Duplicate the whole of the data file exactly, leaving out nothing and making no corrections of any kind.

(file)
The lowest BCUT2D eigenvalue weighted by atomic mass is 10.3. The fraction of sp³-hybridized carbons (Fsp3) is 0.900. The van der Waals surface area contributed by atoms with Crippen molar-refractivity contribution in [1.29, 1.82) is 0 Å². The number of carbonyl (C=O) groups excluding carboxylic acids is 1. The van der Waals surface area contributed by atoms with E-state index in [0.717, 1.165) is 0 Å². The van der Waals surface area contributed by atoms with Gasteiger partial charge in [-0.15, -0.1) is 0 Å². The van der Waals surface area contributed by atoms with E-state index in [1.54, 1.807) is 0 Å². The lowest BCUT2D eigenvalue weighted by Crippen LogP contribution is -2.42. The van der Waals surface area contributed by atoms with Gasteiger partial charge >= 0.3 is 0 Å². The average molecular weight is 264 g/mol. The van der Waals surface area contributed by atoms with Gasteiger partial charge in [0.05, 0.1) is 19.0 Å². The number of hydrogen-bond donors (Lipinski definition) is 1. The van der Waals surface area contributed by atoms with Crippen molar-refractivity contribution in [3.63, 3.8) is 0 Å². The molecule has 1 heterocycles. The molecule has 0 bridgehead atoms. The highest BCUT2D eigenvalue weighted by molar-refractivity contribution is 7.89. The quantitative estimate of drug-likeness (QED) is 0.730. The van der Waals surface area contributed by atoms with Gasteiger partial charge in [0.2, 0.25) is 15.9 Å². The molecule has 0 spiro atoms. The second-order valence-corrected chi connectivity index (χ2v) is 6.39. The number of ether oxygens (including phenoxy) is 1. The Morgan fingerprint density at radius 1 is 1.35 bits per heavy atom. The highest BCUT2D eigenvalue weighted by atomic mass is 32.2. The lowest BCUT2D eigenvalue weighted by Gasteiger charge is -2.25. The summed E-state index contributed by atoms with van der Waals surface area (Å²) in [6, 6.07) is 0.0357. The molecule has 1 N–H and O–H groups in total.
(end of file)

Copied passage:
The lowest BCUT2D eigenvalue weighted by atomic mass is 10.3. The fraction of sp³-hybridized carbons (Fsp3) is 0.900. The van der Waals surface area contributed by atoms with Crippen molar-refractivity contribution in [1.29, 1.82) is 0 Å². The number of carbonyl (C=O) groups excluding carboxylic acids is 1. The van der Waals surface area contributed by atoms with E-state index in [0.717, 1.165) is 0 Å². The van der Waals surface area contributed by atoms with Gasteiger partial charge in [-0.15, -0.1) is 0 Å². The van der Waals surface area contributed by atoms with E-state index in [1.54, 1.807) is 0 Å². The lowest BCUT2D eigenvalue weighted by Crippen LogP contribution is -2.42. The van der Waals surface area contributed by atoms with Gasteiger partial charge >= 0.3 is 0 Å². The average molecular weight is 264 g/mol. The van der Waals surface area contributed by atoms with Gasteiger partial charge in [0.05, 0.1) is 19.0 Å². The number of hydrogen-bond donors (Lipinski definition) is 1. The van der Waals surface area contributed by atoms with Crippen molar-refractivity contribution in [3.63, 3.8) is 0 Å². The molecule has 1 heterocycles. The molecule has 0 bridgehead atoms. The highest BCUT2D eigenvalue weighted by molar-refractivity contribution is 7.89. The quantitative estimate of drug-likeness (QED) is 0.730. The van der Waals surface area contributed by atoms with Gasteiger partial charge in [0.2, 0.25) is 15.9 Å². The molecule has 0 spiro atoms. The second-order valence-corrected chi connectivity index (χ2v) is 6.39. The number of ether oxygens (including phenoxy) is 1. The Morgan fingerprint density at radius 1 is 1.35 bits per heavy atom. The highest BCUT2D eigenvalue weighted by atomic mass is 32.2. The lowest BCUT2D eigenvalue weighted by Gasteiger charge is -2.25. The summed E-state index contributed by atoms with van der Waals surface area (Å²) in [6, 6.07) is 0.0357. The molecule has 1 N–H and O–H groups in total.